I poked my tiny fingers through the holes of my grandma’s old blanket. I pulled the fabric closer to me and kept my eyes shut tight. That stupid blanket was doing a piss poor job at blocking me from seeing what was happening on the screen. It also didn’t help that I kept peeking, despite the kid terror that shook through my body.
But who could blame me for looking? A little girl my exact age was touching a creepy ass ghost hand that just randomly pushed itself through her television set. That’s super messed up. I had to see what was going to happen next.
Questions began to flood my little mind. How do dead people have access to technology? Do all TV sets come stocked with a weird ghost limb that shoots out at a moment’s notice? And most importantly, what the hell were my parents thinking when they decided to let me watch this movie?
Carole Anne was about to walk through that goddamn multidimensional portal inside her TV. And in a way, so was I. Because I was a first grader watching Poltergeist, a horror movie that messed me up and never left me the same.
Fuck you, Steven Spielberg.
No matter how dumb the plotline is or how much disbelief I need to suspend, every single horror movie sucks me into its addictive world. And it doesn’t stop there.
You’d think this traumatic experience would keep me from ever wanting to watch a scary film again. But you’d be totally wrong. Poltergeist ignited within me a lifelong obsession with any movie designed to terrify. And I hate every single one of ’em. The sad truth is that horror movies have ruined my life, but I just can’t bring myself to stop watching them.
No matter how dumb the plotline is or how much disbelief I need to suspend, every single horror movie sucks me into its addictive world. And it doesn’t stop there. Not only do I begin to connect the action onscreen to stuff that happens in real life, but my subconscious starts to convince me that all of this shit is most definitely going to happen directly to me.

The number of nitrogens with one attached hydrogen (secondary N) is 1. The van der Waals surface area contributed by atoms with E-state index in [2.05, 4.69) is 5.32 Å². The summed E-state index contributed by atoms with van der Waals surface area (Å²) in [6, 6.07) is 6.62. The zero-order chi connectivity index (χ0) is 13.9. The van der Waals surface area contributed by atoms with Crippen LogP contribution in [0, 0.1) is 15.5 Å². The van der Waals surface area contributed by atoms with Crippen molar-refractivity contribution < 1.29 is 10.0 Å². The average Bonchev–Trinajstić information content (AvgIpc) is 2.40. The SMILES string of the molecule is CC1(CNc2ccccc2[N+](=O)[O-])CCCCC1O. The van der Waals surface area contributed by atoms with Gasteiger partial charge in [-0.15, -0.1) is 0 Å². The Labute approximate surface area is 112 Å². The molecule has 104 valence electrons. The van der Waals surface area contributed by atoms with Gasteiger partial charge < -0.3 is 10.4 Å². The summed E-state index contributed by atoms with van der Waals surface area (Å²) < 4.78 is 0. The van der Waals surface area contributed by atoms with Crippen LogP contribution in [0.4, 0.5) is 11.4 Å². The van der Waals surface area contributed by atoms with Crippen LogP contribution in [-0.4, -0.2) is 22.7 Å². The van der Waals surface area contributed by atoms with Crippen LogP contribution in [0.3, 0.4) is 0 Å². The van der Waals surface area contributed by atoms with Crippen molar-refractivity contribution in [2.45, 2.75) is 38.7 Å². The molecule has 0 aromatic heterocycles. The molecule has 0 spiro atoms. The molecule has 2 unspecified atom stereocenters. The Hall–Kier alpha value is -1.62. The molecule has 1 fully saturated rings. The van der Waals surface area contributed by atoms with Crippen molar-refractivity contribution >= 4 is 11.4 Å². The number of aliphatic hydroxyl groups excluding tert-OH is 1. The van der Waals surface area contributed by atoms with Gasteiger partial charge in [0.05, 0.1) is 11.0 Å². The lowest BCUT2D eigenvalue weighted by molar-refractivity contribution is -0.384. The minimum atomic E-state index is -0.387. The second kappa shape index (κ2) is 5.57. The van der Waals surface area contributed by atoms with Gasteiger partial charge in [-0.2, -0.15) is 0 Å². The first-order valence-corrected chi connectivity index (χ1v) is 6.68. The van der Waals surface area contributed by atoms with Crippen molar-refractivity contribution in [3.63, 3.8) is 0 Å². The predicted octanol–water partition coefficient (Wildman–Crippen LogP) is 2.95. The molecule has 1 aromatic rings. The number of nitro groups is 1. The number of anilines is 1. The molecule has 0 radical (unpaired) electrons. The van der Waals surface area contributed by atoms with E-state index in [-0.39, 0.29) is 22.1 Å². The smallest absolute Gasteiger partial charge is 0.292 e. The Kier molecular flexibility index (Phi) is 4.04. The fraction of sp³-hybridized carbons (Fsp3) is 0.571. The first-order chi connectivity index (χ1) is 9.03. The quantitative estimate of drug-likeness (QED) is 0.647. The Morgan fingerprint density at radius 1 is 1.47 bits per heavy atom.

After seeing the movie Candyman, kid me spent hours of my life taking turns pooping with my little sister, because we were both too afraid to be in the bathroom by ourselves. Stephen’s King’s It had me finding any alternative route to walking past storm drains. A Nightmare on Elm Street left me paralyzed before bed, as I laid there trying desperately to stop seeing Freddy Krueger’s face above me. And don’t even get me started on how long I avoided forests after watching The Blair Witch Project.
By the end of every one, I’d spend days — sometimes weeks — proving to myself that I wasn’t the lead in a real life horror movie. Once I did, I’d solemnly vow to never allow myself to watch anything scary again for the rest of my life.
And then, when I least expected it, a trailer would drop for the newest screamfest. And I’d fall for that creepy bullshit all over again.
The sad truth is that I’m now a grown ass woman in her thirties, and I can’t fall asleep anywhere without checking every single nook and cranny for invading ghosts and monsters. I always sleep with a light on, and I always make sure to keep my feet tucked under my covers. I never let myself fall asleep with my back to the edge of the bed. And whenever I move into a new place, I immediately try to negotiate with the potentially non-existent spirits that live there.
Basically, I’ve adapted to become a living, breathing sage stick.
I rationally understand that I need to stop watching horror movies as soon as humanly possible. But I never actually will.
I don’t know what’s scarier, the movies themselves or the depths I go to in my mind to treat them like they might be documentaries. And when Halloween rolls around, the haunted houses and spooky hay rides drive me up a fucking wall. I have no business buying a ticket for either, but there I am waltzing through one and digging my claws into someone’s hand while I squeeze-hold it. One time, a fake masked bad guy with a plastic chainsaw chased me down the street at some Halloween fest, and I genuinely believed I was about to be murdered.
I rationally understand that I need to stop watching horror movies as soon as humanly possible. But I never actually will. Because, as we all know, the thrill of being scared is highly addictive. And I’m a goddamn fool who genuinely believes I’m stronger than my addiction to screaming loudly and often.
I’m so not.
Maybe one day I won’t wake up in the middle of the night and assume the demonic entity from The Conjuring is going to get me, or look at the corners of my bedroom ceiling and think I’ll see Toni’s Collette’s possessed character from Hereditary. But for now, I’ll continue sticking my feet deep into my covers and keeping Christmas lights on all year long.
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